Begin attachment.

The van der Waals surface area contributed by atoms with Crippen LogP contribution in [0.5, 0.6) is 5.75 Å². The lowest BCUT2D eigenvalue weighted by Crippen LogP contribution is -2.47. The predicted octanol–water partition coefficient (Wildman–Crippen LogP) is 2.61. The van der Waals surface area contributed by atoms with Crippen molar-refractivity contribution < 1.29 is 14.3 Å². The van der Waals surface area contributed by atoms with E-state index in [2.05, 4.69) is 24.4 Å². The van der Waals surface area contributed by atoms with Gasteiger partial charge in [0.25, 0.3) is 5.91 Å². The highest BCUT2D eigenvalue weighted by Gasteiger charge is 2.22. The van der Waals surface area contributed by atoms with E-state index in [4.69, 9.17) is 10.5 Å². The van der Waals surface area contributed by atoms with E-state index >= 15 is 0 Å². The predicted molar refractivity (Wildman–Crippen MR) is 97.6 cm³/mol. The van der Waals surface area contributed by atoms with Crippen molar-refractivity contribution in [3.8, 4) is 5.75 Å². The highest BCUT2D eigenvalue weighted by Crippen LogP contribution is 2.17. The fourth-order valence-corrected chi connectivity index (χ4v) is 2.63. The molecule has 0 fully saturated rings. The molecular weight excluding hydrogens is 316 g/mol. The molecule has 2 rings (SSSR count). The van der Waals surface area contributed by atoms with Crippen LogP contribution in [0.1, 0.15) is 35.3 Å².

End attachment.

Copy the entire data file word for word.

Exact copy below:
The van der Waals surface area contributed by atoms with Crippen LogP contribution in [0.5, 0.6) is 5.75 Å². The lowest BCUT2D eigenvalue weighted by Crippen LogP contribution is -2.47. The predicted octanol–water partition coefficient (Wildman–Crippen LogP) is 2.61. The van der Waals surface area contributed by atoms with Crippen molar-refractivity contribution < 1.29 is 14.3 Å². The van der Waals surface area contributed by atoms with E-state index in [2.05, 4.69) is 24.4 Å². The van der Waals surface area contributed by atoms with Gasteiger partial charge in [0.25, 0.3) is 5.91 Å². The highest BCUT2D eigenvalue weighted by Gasteiger charge is 2.22. The van der Waals surface area contributed by atoms with E-state index in [4.69, 9.17) is 10.5 Å². The van der Waals surface area contributed by atoms with E-state index >= 15 is 0 Å². The predicted molar refractivity (Wildman–Crippen MR) is 97.6 cm³/mol. The van der Waals surface area contributed by atoms with Crippen molar-refractivity contribution in [3.8, 4) is 5.75 Å². The highest BCUT2D eigenvalue weighted by Crippen LogP contribution is 2.17. The fourth-order valence-corrected chi connectivity index (χ4v) is 2.63. The molecule has 0 fully saturated rings. The molecular weight excluding hydrogens is 316 g/mol. The molecule has 2 rings (SSSR count). The van der Waals surface area contributed by atoms with Crippen LogP contribution in [0.1, 0.15) is 35.3 Å².